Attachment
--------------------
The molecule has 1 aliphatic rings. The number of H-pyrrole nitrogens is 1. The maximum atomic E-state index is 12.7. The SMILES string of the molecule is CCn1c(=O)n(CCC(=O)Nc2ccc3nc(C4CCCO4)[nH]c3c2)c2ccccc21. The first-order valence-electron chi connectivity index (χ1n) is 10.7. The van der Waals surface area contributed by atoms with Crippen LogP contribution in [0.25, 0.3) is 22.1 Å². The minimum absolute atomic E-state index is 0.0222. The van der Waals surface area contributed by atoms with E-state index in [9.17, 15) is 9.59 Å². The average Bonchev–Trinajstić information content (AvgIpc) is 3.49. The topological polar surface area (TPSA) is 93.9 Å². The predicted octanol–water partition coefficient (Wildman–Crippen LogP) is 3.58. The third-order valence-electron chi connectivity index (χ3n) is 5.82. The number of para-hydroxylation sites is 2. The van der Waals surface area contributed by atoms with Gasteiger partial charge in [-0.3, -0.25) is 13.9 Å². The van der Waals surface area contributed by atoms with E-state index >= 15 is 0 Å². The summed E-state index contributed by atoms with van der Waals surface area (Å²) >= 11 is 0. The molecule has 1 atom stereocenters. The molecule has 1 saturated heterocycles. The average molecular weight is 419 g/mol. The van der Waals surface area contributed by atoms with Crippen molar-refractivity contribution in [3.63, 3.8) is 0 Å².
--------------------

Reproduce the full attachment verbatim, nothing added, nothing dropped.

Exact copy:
The molecule has 1 aliphatic rings. The number of H-pyrrole nitrogens is 1. The maximum atomic E-state index is 12.7. The SMILES string of the molecule is CCn1c(=O)n(CCC(=O)Nc2ccc3nc(C4CCCO4)[nH]c3c2)c2ccccc21. The first-order valence-electron chi connectivity index (χ1n) is 10.7. The van der Waals surface area contributed by atoms with Crippen LogP contribution in [0.25, 0.3) is 22.1 Å². The minimum absolute atomic E-state index is 0.0222. The van der Waals surface area contributed by atoms with E-state index in [9.17, 15) is 9.59 Å². The average Bonchev–Trinajstić information content (AvgIpc) is 3.49. The topological polar surface area (TPSA) is 93.9 Å². The predicted octanol–water partition coefficient (Wildman–Crippen LogP) is 3.58. The third-order valence-electron chi connectivity index (χ3n) is 5.82. The number of para-hydroxylation sites is 2. The van der Waals surface area contributed by atoms with Gasteiger partial charge in [-0.3, -0.25) is 13.9 Å². The van der Waals surface area contributed by atoms with E-state index >= 15 is 0 Å². The summed E-state index contributed by atoms with van der Waals surface area (Å²) >= 11 is 0. The molecule has 1 atom stereocenters. The molecule has 1 saturated heterocycles. The average molecular weight is 419 g/mol. The van der Waals surface area contributed by atoms with Crippen molar-refractivity contribution in [3.63, 3.8) is 0 Å².